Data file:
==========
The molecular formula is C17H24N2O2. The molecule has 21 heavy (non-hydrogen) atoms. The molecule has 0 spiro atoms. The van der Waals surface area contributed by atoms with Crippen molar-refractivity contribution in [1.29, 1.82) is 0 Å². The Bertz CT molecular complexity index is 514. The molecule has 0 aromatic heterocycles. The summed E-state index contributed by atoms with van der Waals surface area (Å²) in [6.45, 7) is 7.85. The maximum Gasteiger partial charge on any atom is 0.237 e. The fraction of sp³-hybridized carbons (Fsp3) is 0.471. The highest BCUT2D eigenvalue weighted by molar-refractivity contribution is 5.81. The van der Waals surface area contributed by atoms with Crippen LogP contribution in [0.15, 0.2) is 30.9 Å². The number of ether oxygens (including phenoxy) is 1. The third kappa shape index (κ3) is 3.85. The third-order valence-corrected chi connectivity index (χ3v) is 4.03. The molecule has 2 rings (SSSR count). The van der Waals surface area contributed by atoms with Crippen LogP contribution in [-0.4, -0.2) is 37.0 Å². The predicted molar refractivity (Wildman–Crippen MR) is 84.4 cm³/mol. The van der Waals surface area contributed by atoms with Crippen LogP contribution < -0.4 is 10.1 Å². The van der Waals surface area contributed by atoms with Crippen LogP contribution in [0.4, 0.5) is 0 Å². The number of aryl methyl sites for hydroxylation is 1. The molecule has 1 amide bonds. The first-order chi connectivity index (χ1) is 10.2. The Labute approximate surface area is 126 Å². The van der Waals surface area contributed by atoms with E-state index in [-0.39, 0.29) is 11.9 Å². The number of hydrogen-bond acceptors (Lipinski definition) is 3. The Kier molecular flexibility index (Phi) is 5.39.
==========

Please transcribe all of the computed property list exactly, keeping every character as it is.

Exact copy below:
The molecular formula is C17H24N2O2. The molecule has 21 heavy (non-hydrogen) atoms. The molecule has 0 spiro atoms. The van der Waals surface area contributed by atoms with Crippen molar-refractivity contribution in [1.29, 1.82) is 0 Å². The Bertz CT molecular complexity index is 514. The molecule has 0 aromatic heterocycles. The summed E-state index contributed by atoms with van der Waals surface area (Å²) in [6.45, 7) is 7.85. The maximum Gasteiger partial charge on any atom is 0.237 e. The fraction of sp³-hybridized carbons (Fsp3) is 0.471. The highest BCUT2D eigenvalue weighted by molar-refractivity contribution is 5.81. The van der Waals surface area contributed by atoms with Crippen LogP contribution in [0.15, 0.2) is 30.9 Å². The number of ether oxygens (including phenoxy) is 1. The third kappa shape index (κ3) is 3.85. The third-order valence-corrected chi connectivity index (χ3v) is 4.03. The molecule has 2 rings (SSSR count). The van der Waals surface area contributed by atoms with Crippen LogP contribution in [-0.4, -0.2) is 37.0 Å². The predicted molar refractivity (Wildman–Crippen MR) is 84.4 cm³/mol. The van der Waals surface area contributed by atoms with Crippen LogP contribution < -0.4 is 10.1 Å². The van der Waals surface area contributed by atoms with Crippen LogP contribution in [0.4, 0.5) is 0 Å². The number of aryl methyl sites for hydroxylation is 1. The molecule has 1 amide bonds. The first-order chi connectivity index (χ1) is 10.2. The Labute approximate surface area is 126 Å². The van der Waals surface area contributed by atoms with E-state index in [-0.39, 0.29) is 11.9 Å². The number of hydrogen-bond acceptors (Lipinski definition) is 3. The Kier molecular flexibility index (Phi) is 5.39.